Sum required to maintain capital adequacy, help raise funds to continue operations
DHFL shares plunged on Monday after the firm’s weekend admission of its precarious state
Mumbai: Mortgage lender Dewan Housing Finance Corp. Ltd (DHFL) needs between ₹2,500 crore and ₹3,000 crore of fresh equity investments to sustain lending operations, two people aware of the development said.
DHFL, which declared a quarterly loss of ₹2,224 crore on Saturday, said in its notes to accounts that the National Housing Bank has restated the company’s FY18 capital adequacy ratio, which measures a bank’s capital in relation to its risk-weighted assets, at 10.24%, lower than its own assessment of 15.29% and the regulatory minimum of 12%. The company, however, said it does not concur with the housing finance regulator’s observation and will provide an appropriate response.
Yet, DHFL’s survival hinges on additional capital inflows. Unless it finds fresh money, many lenders, especially banks, will be reluctant to give fresh loans. These loans will enable DHFL to on-lend to some committed but unfinished projects, which will then fetch interest income. “According to assessments by potential investors, DHFL will need anywhere between ₹2,500 crore and ₹3,000 crore in fresh equity immediately to meet capital adequacy requirements," said the first of the two people cited earlier, both of whom spoke on condition of anonymity.
The mortgage lender has been the worst hit by the liquidity crisis triggered by defaults at Infrastructure Leasing and Financial Services Ltd that dried up access to funds for many non-banks.
PE firms Oaktree Capital, Cerberus Capital and AION Capital have already submitted non-binding offers to buy a stake in DHFL, the first person said, adding that the mortgage lender’s board will discuss the offers at its next meeting.
“Many investors have sought assurances from DHFL’s lenders that they would infuse fresh loans into the company after the infusion of equity," added the first person.
DHFL shares plunged on Monday after the firm’s weekend admission of its precarious state. After opening at ₹61.65 on BSE, DHFL shares fell 32% to their lowest in a decade, before recouping some losses to end 29% lower at ₹48.50.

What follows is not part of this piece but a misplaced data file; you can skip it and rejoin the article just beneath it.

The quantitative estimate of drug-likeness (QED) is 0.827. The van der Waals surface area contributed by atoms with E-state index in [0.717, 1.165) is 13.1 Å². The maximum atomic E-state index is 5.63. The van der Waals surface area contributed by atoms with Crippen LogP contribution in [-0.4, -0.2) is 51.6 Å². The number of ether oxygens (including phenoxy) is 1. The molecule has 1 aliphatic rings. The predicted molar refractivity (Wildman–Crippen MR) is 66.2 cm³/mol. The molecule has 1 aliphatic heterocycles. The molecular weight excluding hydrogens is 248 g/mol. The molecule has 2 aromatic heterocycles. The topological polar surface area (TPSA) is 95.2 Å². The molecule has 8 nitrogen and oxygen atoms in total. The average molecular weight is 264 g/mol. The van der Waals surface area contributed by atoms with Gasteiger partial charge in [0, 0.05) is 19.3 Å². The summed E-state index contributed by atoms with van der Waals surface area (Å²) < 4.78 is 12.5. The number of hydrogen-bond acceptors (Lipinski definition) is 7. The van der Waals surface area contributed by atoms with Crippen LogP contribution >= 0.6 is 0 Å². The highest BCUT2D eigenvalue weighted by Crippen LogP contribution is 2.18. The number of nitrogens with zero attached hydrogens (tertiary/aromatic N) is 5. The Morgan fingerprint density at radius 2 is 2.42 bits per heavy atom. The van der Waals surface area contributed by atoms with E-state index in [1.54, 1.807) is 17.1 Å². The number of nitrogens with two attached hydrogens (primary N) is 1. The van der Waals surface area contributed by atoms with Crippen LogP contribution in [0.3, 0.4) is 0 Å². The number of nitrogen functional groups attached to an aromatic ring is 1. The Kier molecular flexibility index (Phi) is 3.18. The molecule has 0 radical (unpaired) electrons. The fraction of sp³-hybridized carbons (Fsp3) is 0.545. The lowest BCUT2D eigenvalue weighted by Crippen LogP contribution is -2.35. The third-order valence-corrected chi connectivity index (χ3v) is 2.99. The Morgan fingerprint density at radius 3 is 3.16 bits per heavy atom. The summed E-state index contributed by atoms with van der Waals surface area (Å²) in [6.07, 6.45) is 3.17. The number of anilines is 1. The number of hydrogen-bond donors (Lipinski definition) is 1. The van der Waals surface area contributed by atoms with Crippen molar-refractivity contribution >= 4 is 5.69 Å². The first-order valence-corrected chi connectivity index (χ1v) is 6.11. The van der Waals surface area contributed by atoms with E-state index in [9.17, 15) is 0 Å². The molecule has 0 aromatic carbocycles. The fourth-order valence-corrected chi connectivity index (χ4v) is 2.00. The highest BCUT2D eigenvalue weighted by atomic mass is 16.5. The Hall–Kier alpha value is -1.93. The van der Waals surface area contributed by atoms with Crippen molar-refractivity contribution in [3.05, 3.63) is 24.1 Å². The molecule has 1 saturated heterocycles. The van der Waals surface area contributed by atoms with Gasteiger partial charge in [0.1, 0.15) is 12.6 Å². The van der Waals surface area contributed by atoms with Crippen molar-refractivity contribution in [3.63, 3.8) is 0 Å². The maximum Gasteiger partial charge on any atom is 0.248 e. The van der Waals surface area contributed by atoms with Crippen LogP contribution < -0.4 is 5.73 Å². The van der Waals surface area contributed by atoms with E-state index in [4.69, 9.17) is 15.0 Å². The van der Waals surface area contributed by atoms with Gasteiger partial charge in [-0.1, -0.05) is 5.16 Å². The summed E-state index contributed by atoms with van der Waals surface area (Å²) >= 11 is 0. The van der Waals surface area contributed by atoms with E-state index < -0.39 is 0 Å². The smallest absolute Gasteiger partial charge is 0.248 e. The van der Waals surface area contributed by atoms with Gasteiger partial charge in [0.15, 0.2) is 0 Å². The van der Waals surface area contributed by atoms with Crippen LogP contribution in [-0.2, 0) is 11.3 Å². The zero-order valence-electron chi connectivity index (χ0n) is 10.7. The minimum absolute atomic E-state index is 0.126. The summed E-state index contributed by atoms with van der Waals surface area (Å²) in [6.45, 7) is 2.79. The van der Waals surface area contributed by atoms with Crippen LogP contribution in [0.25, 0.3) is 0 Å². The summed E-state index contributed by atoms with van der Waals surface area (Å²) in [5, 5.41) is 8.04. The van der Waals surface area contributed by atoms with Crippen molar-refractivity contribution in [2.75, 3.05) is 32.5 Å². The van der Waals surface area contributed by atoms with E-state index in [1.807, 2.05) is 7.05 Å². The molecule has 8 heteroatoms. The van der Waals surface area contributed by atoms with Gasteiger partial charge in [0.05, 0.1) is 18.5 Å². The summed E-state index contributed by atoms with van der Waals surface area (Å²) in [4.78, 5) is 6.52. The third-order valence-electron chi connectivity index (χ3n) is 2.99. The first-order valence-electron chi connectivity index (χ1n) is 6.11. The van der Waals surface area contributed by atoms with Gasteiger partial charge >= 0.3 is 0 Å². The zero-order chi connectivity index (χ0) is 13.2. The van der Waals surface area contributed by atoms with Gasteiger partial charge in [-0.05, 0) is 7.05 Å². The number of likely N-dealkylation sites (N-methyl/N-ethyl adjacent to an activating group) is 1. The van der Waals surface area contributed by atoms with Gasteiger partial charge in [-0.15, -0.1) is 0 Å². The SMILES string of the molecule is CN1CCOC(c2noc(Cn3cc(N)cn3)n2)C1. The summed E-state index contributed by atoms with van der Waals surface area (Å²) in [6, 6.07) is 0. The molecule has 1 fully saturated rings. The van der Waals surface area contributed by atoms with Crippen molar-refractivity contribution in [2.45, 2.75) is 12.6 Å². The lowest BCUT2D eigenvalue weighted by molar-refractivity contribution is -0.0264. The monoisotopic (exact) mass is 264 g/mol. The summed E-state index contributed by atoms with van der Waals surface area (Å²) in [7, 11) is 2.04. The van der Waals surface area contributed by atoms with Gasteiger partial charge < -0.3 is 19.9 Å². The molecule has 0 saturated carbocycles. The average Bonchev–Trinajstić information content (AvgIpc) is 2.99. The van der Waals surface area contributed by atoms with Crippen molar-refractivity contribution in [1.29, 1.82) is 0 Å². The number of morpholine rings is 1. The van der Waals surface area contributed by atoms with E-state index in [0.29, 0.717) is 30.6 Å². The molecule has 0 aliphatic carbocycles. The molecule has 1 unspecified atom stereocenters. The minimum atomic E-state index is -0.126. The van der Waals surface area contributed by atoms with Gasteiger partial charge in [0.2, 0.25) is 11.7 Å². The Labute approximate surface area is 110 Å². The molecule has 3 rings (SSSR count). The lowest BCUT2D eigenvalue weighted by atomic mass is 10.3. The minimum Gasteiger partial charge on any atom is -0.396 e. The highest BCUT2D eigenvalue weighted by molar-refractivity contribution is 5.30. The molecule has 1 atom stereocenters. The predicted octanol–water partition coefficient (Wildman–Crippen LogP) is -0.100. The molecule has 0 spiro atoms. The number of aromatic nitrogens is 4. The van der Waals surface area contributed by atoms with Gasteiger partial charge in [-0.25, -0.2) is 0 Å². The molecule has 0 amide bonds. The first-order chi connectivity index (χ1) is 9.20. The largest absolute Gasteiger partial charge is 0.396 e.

DHFL wrote to stock exchanges on Monday that it was “closely working with the stakeholders/creditors to ensure that there is a comprehensive resolution, without any haircut to the lenders, as has been speculated by few sections of the media".
Emails sent to DHFL and Cerberus Capital seeking comment remained unanswered till press time; Oaktree Capital and AION Capital declined to comment.
On Saturday, DHFL said it has been under substantial stress since the second half of FY19. The firm said it has suffered consistent downgrades in its credit rating since February, and its ability to raise funds has been impaired and the business brought to a standstill, with virtually no disbursements. “These developments may raise a significant doubt on the ability of the company to continue as a going concern," it said.
DHFL’s lenders are waiting for its audited balance sheet to decide on a rescue package for the firm. According to the second person cited earlier, banks could consider giving fresh loans to the company but that would be for specific unfinished projects that could then be completed and sold. “Once the audited balance sheet is available within the next few days, the consortium will meet and take forward the resolution plan," this person said.
According to RBI’s 7 June circular, 75% of lenders by value of the total outstanding credit facilities to a stressed company and 60% by number must agree on an inter-creditor agreement (ICA) for it to be binding on all lenders.
State Bank of India has an exposure of about ₹10,000 crore to DHFL, the bank’s chairman Rajnish Kumar told shareholders at its annual general meeting in June. Other lenders to DHFL include Bank of India, Central Bank of India, Andhra Bank, Canara Bank, Punjab National Bank and Corporation Bank. As of December, DHFL had an outstanding debt of ₹1 trillion, of which 38% was in the form of bank loans, 47% from debt markets and 10% through deposits.
According to a mutual fund manager, who spoke on condition of anonymity, a meeting of mutual funds with exposure to DHFL has been slated for 16 July to decide a course of action. He said funds had been given no clarity about the extent of loss they would have to bear if they signed the ICA. The ICA also has provisions for infusion of fresh funds, which mutual funds are not in a position to provide.
The fund manager added that mutual funds would consider proposals to protect retail investors who have fixed deposits in DHFL or have invested in DHFL’s non-convertible debentures, if the total amount of such investment is small. The ICA may decide a cut-off for defining a retail investor in such a scenario, the fund manager said.
Mint reported on 13 July that DHFL’s seven state-run lenders, including SBI and Union Bank of India, met 300 institutional bondholders, comprising mutual funds, provident funds and pension funds, on Thursday to explore options of working together to restructure its ₹1 trillion debt. On 13 July, DHFL said there were some lacunae in loan documentation for certain projects or mortgage loans and the management was trying to rectify this by September. “Pending completion of this exercise, no adjustments have been made to the carrying values of these loans aggregating ₹20,750 crore," it said.